Let me take us off topic slightly for minute. In this set we have nothing revolutionary at all. I am using commonly available materials, am handling single files one at a time to make single pictures. I am hand holding the camera when shooting and am using a wide angle zoom lens. All of this is everyday practice digital photography. But, I am doing all this with as consummate a skill level of rendering as I know how to make based upon my over 40 years of experience as a photographer. Does it matter? I think it does but you would have to be the judge by seeing the actual prints. I would hold this photograph up as an example. Sliding your eyes over the surface of that door, this very old wood standing the test of almost a couple of centuries is a little like looking at the variety and subtleties of a landscape photographed from the air. 

Let's move on, into a sort of trilogy, out of respect for the structure itself, the grist mill that was built originally in 1842, the core of this little assemblage of buildings, shacks and barns, but also because in pictures, at least, it is magnificent.

So here we are at what would seem to be the very center of the series, the pictures of the grist mill itself. But I've gotten there only four pictures into the series. Why is that? Because it is a false center. It really isn't the main point of this series but only serves as a lead in and prelude to some other things I want to say farther down into the series.

So this one, turning things into obliques and angles, gives us a little of the front of  the grist mill but denies us much knowledge of the overall structure. This was really a decision made more in editing than the day I was making the pictures. Because I did stand back and photograph the front full facade of the building but didn't include it as it left nothing to the imagination. I would even go as far to say that it didn't have any "artistry". I know that may seem odd but the image (notice I am not showing it to you) was factual and boring. And you and I both do not have time for those.

So, next up:

Bang. Straight. No convergence as I am standing on a slight hill to shoot it and with a little sky showing along the top edge. A facade based picture with what looks like the sun almost dead on behind me, a little to the right perhaps. On the right, the same steps we saw in the previous frame, what looks like an antenna or a short cel tower in the background place us now in 2015, not 1842 and then the side of the building serving as the springboard to head us back to the ridge where there seem to be some buildings. We are headed there but not quite yet. And finally keep an eye on the fence as it will reappear here:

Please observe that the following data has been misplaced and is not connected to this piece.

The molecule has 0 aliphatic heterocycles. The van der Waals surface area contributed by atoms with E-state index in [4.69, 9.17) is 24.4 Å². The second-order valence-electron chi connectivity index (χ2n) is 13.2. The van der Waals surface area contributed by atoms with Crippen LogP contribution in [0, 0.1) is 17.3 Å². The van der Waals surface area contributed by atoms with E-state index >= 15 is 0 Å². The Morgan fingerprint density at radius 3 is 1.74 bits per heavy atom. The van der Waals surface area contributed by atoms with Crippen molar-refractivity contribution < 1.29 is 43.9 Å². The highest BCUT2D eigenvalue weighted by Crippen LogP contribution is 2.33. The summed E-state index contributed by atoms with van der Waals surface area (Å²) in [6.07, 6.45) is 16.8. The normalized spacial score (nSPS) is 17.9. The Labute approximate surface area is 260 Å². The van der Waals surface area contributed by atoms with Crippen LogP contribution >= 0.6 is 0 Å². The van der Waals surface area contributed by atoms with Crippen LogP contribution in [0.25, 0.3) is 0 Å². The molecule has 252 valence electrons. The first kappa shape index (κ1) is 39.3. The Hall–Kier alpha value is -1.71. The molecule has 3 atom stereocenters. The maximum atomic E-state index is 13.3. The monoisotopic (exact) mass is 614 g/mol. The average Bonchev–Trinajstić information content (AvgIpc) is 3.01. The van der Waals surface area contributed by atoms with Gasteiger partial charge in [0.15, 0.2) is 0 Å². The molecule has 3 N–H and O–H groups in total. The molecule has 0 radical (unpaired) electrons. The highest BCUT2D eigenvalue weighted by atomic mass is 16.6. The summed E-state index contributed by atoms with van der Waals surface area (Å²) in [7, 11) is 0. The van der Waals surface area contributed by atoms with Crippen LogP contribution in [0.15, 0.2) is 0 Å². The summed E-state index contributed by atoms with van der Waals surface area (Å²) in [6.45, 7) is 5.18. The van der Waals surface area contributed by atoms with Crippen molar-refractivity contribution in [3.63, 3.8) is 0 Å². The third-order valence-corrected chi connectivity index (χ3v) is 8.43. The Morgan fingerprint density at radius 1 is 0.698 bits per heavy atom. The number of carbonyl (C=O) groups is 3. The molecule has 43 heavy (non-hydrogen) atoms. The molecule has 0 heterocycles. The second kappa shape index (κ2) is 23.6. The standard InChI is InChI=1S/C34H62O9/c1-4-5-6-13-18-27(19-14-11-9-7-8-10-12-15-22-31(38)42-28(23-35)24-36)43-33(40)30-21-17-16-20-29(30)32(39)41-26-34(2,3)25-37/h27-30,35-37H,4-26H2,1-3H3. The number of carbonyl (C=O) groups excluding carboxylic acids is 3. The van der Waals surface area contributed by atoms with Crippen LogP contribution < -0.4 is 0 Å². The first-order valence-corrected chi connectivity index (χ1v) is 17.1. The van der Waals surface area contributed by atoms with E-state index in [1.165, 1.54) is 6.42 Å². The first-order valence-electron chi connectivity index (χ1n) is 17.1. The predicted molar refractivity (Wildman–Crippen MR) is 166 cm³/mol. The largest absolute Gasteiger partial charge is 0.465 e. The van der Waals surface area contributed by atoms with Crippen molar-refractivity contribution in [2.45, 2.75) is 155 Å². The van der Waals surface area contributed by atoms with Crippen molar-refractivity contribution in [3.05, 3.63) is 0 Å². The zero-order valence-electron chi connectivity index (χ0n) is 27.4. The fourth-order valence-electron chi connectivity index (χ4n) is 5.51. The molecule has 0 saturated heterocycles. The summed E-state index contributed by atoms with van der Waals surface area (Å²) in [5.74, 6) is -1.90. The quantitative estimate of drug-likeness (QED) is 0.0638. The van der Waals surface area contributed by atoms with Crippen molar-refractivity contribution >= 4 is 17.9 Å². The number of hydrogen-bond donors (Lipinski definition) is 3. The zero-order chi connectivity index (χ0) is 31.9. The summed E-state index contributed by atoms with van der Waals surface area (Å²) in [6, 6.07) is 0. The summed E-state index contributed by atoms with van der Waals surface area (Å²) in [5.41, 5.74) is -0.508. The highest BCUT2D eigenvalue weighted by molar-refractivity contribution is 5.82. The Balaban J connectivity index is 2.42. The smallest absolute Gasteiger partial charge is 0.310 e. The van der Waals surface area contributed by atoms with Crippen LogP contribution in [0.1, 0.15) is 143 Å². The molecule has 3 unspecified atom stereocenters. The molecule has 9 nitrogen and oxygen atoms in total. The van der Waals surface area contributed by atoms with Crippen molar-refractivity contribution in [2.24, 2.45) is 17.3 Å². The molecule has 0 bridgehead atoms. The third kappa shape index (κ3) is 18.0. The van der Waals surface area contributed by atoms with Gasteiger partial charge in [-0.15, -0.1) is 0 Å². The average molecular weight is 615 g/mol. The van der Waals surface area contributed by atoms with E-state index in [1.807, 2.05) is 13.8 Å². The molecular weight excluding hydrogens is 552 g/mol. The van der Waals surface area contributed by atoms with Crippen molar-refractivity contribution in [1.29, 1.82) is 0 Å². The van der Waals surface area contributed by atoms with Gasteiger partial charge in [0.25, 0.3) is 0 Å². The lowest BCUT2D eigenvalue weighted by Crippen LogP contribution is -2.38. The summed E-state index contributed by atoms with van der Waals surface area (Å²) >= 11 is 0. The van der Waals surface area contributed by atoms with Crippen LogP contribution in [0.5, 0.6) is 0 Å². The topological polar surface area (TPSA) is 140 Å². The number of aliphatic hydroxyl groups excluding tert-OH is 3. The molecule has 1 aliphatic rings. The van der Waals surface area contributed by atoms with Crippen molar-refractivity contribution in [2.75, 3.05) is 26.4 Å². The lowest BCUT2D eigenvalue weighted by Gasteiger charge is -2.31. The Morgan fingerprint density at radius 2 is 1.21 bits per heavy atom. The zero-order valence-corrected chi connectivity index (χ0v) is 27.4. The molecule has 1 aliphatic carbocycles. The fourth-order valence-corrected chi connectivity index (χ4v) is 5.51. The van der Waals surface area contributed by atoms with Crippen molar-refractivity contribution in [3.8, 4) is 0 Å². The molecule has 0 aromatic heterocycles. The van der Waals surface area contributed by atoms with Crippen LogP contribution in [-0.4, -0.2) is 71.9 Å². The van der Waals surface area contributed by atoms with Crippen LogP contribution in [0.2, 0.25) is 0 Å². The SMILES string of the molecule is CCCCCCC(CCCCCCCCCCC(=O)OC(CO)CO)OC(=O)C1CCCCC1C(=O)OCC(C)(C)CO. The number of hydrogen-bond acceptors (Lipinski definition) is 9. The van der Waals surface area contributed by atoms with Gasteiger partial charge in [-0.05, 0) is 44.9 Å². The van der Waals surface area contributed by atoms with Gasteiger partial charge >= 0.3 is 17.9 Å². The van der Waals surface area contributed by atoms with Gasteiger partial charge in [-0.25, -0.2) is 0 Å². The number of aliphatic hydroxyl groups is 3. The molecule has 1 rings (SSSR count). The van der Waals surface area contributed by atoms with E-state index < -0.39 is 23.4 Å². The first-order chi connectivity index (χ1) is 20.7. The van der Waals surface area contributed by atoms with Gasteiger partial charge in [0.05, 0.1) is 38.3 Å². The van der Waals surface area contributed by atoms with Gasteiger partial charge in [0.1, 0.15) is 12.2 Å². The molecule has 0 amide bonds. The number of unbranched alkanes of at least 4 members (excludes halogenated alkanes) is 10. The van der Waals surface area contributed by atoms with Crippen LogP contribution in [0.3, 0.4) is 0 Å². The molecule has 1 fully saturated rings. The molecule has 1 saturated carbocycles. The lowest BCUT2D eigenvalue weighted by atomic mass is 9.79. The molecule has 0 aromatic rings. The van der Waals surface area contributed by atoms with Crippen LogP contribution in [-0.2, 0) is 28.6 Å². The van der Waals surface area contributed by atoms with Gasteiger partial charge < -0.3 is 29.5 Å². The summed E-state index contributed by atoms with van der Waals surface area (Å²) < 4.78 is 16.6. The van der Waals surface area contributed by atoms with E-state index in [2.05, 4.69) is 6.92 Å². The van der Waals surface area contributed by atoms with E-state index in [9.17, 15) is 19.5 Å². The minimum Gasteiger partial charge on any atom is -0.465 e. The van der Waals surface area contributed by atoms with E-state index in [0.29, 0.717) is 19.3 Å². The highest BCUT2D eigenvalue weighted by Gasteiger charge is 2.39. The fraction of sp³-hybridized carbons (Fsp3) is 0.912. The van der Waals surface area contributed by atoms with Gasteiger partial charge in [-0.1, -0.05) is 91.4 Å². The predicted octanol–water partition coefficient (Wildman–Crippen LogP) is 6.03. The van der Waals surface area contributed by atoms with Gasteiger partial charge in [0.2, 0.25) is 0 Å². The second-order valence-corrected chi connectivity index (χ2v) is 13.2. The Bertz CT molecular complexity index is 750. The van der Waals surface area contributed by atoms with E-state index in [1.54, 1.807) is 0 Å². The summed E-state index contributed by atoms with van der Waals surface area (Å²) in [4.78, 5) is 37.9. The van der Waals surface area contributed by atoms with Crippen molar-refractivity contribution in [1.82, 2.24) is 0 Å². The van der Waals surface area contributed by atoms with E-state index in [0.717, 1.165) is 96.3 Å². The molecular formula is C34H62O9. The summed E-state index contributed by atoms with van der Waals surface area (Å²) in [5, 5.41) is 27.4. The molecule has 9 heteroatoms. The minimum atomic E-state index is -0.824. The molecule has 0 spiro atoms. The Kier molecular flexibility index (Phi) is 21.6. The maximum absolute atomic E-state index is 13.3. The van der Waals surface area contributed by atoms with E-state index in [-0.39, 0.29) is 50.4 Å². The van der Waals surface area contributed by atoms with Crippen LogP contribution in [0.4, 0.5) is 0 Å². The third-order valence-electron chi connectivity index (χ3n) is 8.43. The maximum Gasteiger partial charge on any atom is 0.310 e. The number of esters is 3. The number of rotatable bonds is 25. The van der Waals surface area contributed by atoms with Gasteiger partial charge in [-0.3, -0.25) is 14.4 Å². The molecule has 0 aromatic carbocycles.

No longer so straight. Here I am letting the width of the lens have its due, rather than playing it conservative. Clearly the lens making things a little different. I remember working to make that center line of the edge of the grist mill be straight and then letting whatever else was in the frame angle out.

Are we having fun yet? I know I am. Let's do one more and then we'll save the rest for part 2.

Odd. Yes, this is our original log cabin but placed here as though we've looped back around to it from the grist mill. True enough. That is exactly the way it worked. In order to move farther on and end up on the ridge back behind the mill I needed to walk on the path you see to the left to a small bridge that crossed the stream. In terms of the project this is a little like hinting at something, denying it and then giving it to you. As a very poor pianist, I often play against a chord to increase tension and make the getting to the harmony in the cord itself more rewarding and satisfying. Same here. Note the extension cord coming out from the doorway leading to the black frame around which another picture is being framed, the continuance of the pathway in the far background, the verticality of this small one mimicked by the two windows. Finding a way to make a vertical photograph in a horizontal frame? Always fun.

I would think by now you might be mulling over what I said at the start.  About the subject being of secondary importance in relation to the pictures made from it. Another way to analogize about it is this: it might be helpful to think of what is in front of you with your camera as a list of ingredients from which any of us could make a wide variety of dishes for our dinner. As I parked my car and walked into the Benson Grist Mill with no camera, not knowing what it was, and scouted the location for a few minutes, made the decision that this was good and headed back to the car to get my camera I was thinking about logistics, of course (what lens, what ISO, have I got a fresh card, should I bring a backup battery with me?) but also that here I was, once again, about to embark on a series and psyched for the challenge of making pictures that might become a part of my oeuvre. In fact, that's just what has happened.

This is probably a good place to stop this post. I will bring Part 2 in quickly, in a day or so, and hope you will stay along for that one too.

I hope you are enjoying the look at this new work. Let me know by emailing me. Would you like me to continue? 

Neal's email: here

If you want to see the Benson Grist Mill series as prints get in touch with 555 Gallery in Boston. 

Next up: Benson Grist Mill Part 2

Topics: Nantucket,Black and White,Digital,Northwest,New Work

Permalink | Posted December 9, 2015

'Sconset, Nantucket 2012

As promised, I have just posted the 'Sconset series on the site.  It might be helpful if I point out that the link from the black and white photographs in the series to the color images starts with number 9:

If you look at the background you can see a lattice fence. This is the same fence in number 10, the first color image in the group:

I  have also linked the starting image to the last one. Here is the first:

and the last:

For those of you that have questions about how this series was made, I used a 24 mm PC (Perspective Control) lens mounted on a tripod. This lens allows tilts and shifts. My early black and white series works were always made with a Hasselblad SWC, a 120mm camera that has a fixed 38 mm Biogon lens. 38 mm in 120mm format is roughly equivalent to 24 mm for a large chip DSLR like the Nikon I use.

As always I welcome your comments at:

Topics: 'Sconset,Nantucket,Massachusetts

Permalink | Posted November 11, 2012